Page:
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title: 'The Colville examiner. (Colville, Wash.) 1907-1948, December 07, 1907, Image 15',
meta: 'News about Chronicling America - RSS Feed',
Image provided by: Washington State Library; Olympia, WA
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I NEWS OF STEVENS COUNTY I
Country hides are now bringing only one cent a
A marriage license was issued at Spokane Thurs
day to Ralph P. Lesh and Estella Churchill, both
of Kettle Falls.
Mr. and Mrs. Guy Young of Deep Creek were in
Colville Monday buying supplies. They are build
ing a residence on their homestead, and Mr. and
Mrs. E. H. Carlin, parents of Mrs. Young, are also
building on an adjoining claim.
The young people at Echo are very enthusiastic
over the basketball team which has just been or
ganized under the managment of Will Charlton.
The members are Will Charlton, Fred Douglas,
Harry Brown, Clint Worden and Lonny Stack. A
team will also be organized for the young ladies.
A Bachelor Club has been organized by the eli
gible young bachelors of Newport, with H. L. Rus
sell as president and general manager. The club
intends to have something doing in the social line
and will liven up things this winter. Their first
entertainment will be a dance. In the near future
they expect to put on a first-class minstrel show
and will give one-half the net proceeds to the
Commercial Club to be used in advertising New
port and vicinity.—Newport Miner.
J. B. Thomas last week completed the surveys
for state road No. 2, Newport to Orient. He had
as assistants his son Henry as transitman and John
Hanna as levelman, with crew picked when needed.
Mr. Thomas has been out on this work since June.
Two reports are forwarded to the state highway
commission on the section of road between Tiger
and Colville, with no recommendations or comment
made. This board will go over the report of lines,
levels and topography, make decision as to best
and cheapest route, and immediately commence to
buy right of way. After plats are made the work
will be let by bid and contract. One line from
Tiger to Colville comes along the Little Pend
d'Oreille. The other leaves the first at Lake
Thomas and comes down the south fork of
Mill creek, through a farming and timber country.
Much of these lines was surveyed over down tim
ber, with a growth of young trees upon it, but in
no case is there more than a six per cent grade.
By means bf the new state road the Calispell
valley will be greatly benefited, both in convenience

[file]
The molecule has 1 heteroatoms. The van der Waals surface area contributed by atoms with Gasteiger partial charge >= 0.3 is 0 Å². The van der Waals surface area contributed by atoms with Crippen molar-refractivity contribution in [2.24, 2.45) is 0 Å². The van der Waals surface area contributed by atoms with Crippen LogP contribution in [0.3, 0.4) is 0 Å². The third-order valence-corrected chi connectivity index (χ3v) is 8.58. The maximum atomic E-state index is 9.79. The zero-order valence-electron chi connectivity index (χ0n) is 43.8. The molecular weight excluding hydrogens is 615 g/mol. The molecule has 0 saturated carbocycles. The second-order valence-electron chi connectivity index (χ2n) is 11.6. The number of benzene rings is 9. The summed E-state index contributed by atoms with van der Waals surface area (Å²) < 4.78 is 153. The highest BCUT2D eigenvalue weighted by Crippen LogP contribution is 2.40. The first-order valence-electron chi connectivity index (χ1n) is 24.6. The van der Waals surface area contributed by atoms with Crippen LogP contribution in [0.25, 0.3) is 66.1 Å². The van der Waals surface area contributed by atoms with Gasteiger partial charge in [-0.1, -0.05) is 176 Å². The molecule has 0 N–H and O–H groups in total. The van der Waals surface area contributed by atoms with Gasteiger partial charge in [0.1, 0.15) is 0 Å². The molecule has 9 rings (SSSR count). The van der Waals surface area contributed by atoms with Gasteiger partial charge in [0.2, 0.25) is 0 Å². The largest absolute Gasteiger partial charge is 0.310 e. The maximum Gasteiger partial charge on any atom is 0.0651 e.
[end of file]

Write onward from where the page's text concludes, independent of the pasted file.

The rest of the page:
in transacting county seat business and in freight
rates. Part of the road has been surveyed during
the last two years, but during the summer and
until completion Mr. Thomas had entire engineer
ing charge of the work.
Joe Day returned to his home at Spokane on
Monday after visiting for two weeks with his
mother, Mrs. W. Day, at Echo. He was accom
panied to Spokane by his mother, who will spend
several days there before going to Vancouver to
remain this winter with her daughter Mrs. Tom
T. D. Coppinger, a resident of Arzina, where he
owns a farm and also owns and operates a broom
factory, was a county seat visitor Wednesday,
where he sells all his product. He says that
Stevens County can produce broom corn in quality
and length of fiber as good as any section of the
country. This is undoubtedly true, for Mr. Cop
pinger makes the very best of brooms. Here is
another industry in which time and labor will
bring great return i to the county.
The following have successfully passed the
county teachers' examination, which was held
Nov. 14 to 16, out of the 38 who took the examina
tion: Gladys Allen, Bernice Bradley; R. W. Cain,
Lena M. Carter, Martin S. Cory, Estelle Davis,
Elizabeth Davis, Anna Dow, Charles F. Dutro,
Lillian Eves, Mary Garrity, Louis Gurnsey,
Beatrice Hall, James Herritage, John N. Hoffer,
Ira J. Ogden, Blanch Orr, Minnie Pelker, Louise
Small, Lizzie Smith, Anna Vanderwort.
Frank A. Enzel, aged 19, son of Mr. and Mrs.
L. J. Enzel, who live near Rocky Ford, on upper
Deep Creek, 20 miles out of Colville, died in Spo
kane of typhoid fever on November 29, and his
remains were buried here Saturday, from the
Prindle undertaking parlors. Interment took
place at Woodlawn cemetery. The services were
conducted by Rev. H. A. Sheldon of the M. E.
church. The family came here from Minnesota
last April. The young man entered the employ
of the Granby Smelter, at Grand Forks, B. C,
where he was stricken with the fever, and was
taken to Spokane for treatment in the hospital.
The Echo band has reorganized for the season
under the leadership of Prof. A. C. Walgamott of
Colville, who will give instruction to the band
every Tuesday evening at Echo. The officers of
the new organization are Will Charlton, president;
Will Rosh, vice president; Harry Brown, secretary
and treasurer; marshal, Chris McDonald. Those
constituting the band are William Rosh, Otto
Ruehm, cornet; Chris McDonald, Will Wiggins,
clarionet; Will Charlton, El wood Day, slide trom
bone; Fred Charlton, Stewart Beggs, alto; John
Shepard, tuba; William Weston, Harry Brown,
tenor; Theodore Weaver, Percy Weaver, baritone;
Leo Beggs, snare drum; N. C. Shaver, bass drum.
This is an excellent showing for Echo's band and
when the boys are ready to entertain their friends
they have only to let it be known.